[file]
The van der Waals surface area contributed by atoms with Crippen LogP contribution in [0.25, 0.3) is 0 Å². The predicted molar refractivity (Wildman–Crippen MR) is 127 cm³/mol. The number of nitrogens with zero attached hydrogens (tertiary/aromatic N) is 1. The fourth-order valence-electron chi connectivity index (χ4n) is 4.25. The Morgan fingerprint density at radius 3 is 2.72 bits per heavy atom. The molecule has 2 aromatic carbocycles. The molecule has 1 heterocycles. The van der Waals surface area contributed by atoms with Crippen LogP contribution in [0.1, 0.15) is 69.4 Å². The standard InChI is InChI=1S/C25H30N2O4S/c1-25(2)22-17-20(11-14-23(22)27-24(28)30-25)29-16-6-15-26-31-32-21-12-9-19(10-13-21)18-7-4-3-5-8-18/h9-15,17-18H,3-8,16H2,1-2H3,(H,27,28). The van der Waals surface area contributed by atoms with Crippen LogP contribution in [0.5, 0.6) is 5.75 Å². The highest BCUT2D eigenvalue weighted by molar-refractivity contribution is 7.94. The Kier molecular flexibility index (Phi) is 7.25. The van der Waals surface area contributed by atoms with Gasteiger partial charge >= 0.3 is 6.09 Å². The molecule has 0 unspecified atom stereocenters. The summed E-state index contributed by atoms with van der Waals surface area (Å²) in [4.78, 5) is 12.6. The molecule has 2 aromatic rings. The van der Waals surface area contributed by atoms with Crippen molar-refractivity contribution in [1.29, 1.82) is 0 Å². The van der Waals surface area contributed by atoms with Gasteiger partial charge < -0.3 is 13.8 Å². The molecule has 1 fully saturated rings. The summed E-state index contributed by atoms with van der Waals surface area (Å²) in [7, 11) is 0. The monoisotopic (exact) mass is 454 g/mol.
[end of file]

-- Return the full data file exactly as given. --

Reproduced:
The van der Waals surface area contributed by atoms with Crippen LogP contribution in [0.25, 0.3) is 0 Å². The predicted molar refractivity (Wildman–Crippen MR) is 127 cm³/mol. The number of nitrogens with zero attached hydrogens (tertiary/aromatic N) is 1. The fourth-order valence-electron chi connectivity index (χ4n) is 4.25. The Morgan fingerprint density at radius 3 is 2.72 bits per heavy atom. The molecule has 2 aromatic carbocycles. The molecule has 1 heterocycles. The van der Waals surface area contributed by atoms with Crippen LogP contribution in [0.1, 0.15) is 69.4 Å². The standard InChI is InChI=1S/C25H30N2O4S/c1-25(2)22-17-20(11-14-23(22)27-24(28)30-25)29-16-6-15-26-31-32-21-12-9-19(10-13-21)18-7-4-3-5-8-18/h9-15,17-18H,3-8,16H2,1-2H3,(H,27,28). The van der Waals surface area contributed by atoms with Crippen LogP contribution in [0.5, 0.6) is 5.75 Å². The highest BCUT2D eigenvalue weighted by molar-refractivity contribution is 7.94. The Kier molecular flexibility index (Phi) is 7.25. The van der Waals surface area contributed by atoms with Gasteiger partial charge >= 0.3 is 6.09 Å². The molecule has 0 unspecified atom stereocenters. The summed E-state index contributed by atoms with van der Waals surface area (Å²) in [4.78, 5) is 12.6. The molecule has 2 aromatic rings. The van der Waals surface area contributed by atoms with Crippen molar-refractivity contribution in [1.29, 1.82) is 0 Å². The van der Waals surface area contributed by atoms with Gasteiger partial charge < -0.3 is 13.8 Å². The molecule has 1 fully saturated rings. The summed E-state index contributed by atoms with van der Waals surface area (Å²) in [7, 11) is 0. The monoisotopic (exact) mass is 454 g/mol.